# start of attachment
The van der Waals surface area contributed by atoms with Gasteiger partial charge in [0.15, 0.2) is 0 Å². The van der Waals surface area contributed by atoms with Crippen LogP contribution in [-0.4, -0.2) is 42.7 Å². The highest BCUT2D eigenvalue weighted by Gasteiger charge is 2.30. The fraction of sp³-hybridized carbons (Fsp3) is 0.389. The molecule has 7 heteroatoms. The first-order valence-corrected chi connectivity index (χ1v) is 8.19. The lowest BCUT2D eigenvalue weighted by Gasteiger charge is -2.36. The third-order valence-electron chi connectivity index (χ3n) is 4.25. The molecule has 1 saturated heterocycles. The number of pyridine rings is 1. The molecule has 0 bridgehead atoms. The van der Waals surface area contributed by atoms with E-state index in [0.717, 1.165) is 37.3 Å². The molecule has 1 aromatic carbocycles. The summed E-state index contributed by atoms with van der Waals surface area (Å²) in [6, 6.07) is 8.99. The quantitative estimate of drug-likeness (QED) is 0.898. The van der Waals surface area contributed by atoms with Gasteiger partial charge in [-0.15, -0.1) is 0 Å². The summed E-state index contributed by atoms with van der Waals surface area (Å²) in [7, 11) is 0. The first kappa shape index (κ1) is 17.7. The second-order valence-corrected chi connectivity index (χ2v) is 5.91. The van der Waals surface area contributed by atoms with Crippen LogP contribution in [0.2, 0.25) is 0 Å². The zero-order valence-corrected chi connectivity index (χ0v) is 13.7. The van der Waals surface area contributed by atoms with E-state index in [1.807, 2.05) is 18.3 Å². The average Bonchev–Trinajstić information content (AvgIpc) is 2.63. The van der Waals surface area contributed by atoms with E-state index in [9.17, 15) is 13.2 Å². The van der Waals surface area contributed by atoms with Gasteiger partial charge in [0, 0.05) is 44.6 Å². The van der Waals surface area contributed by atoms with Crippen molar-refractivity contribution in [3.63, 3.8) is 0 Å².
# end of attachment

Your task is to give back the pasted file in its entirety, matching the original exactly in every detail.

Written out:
The van der Waals surface area contributed by atoms with Gasteiger partial charge in [0.15, 0.2) is 0 Å². The van der Waals surface area contributed by atoms with Crippen LogP contribution in [-0.4, -0.2) is 42.7 Å². The highest BCUT2D eigenvalue weighted by Gasteiger charge is 2.30. The fraction of sp³-hybridized carbons (Fsp3) is 0.389. The molecule has 7 heteroatoms. The first-order valence-corrected chi connectivity index (χ1v) is 8.19. The lowest BCUT2D eigenvalue weighted by Gasteiger charge is -2.36. The third-order valence-electron chi connectivity index (χ3n) is 4.25. The molecule has 1 saturated heterocycles. The number of pyridine rings is 1. The molecule has 0 bridgehead atoms. The van der Waals surface area contributed by atoms with E-state index in [0.717, 1.165) is 37.3 Å². The molecule has 1 aromatic carbocycles. The summed E-state index contributed by atoms with van der Waals surface area (Å²) in [6, 6.07) is 8.99. The quantitative estimate of drug-likeness (QED) is 0.898. The van der Waals surface area contributed by atoms with Gasteiger partial charge in [-0.15, -0.1) is 0 Å². The summed E-state index contributed by atoms with van der Waals surface area (Å²) in [7, 11) is 0. The first kappa shape index (κ1) is 17.7. The second-order valence-corrected chi connectivity index (χ2v) is 5.91. The van der Waals surface area contributed by atoms with Crippen LogP contribution in [0.2, 0.25) is 0 Å². The zero-order valence-corrected chi connectivity index (χ0v) is 13.7. The van der Waals surface area contributed by atoms with E-state index in [1.807, 2.05) is 18.3 Å². The average Bonchev–Trinajstić information content (AvgIpc) is 2.63. The van der Waals surface area contributed by atoms with E-state index in [9.17, 15) is 13.2 Å². The van der Waals surface area contributed by atoms with Gasteiger partial charge in [0, 0.05) is 44.6 Å². The van der Waals surface area contributed by atoms with Crippen molar-refractivity contribution in [3.63, 3.8) is 0 Å².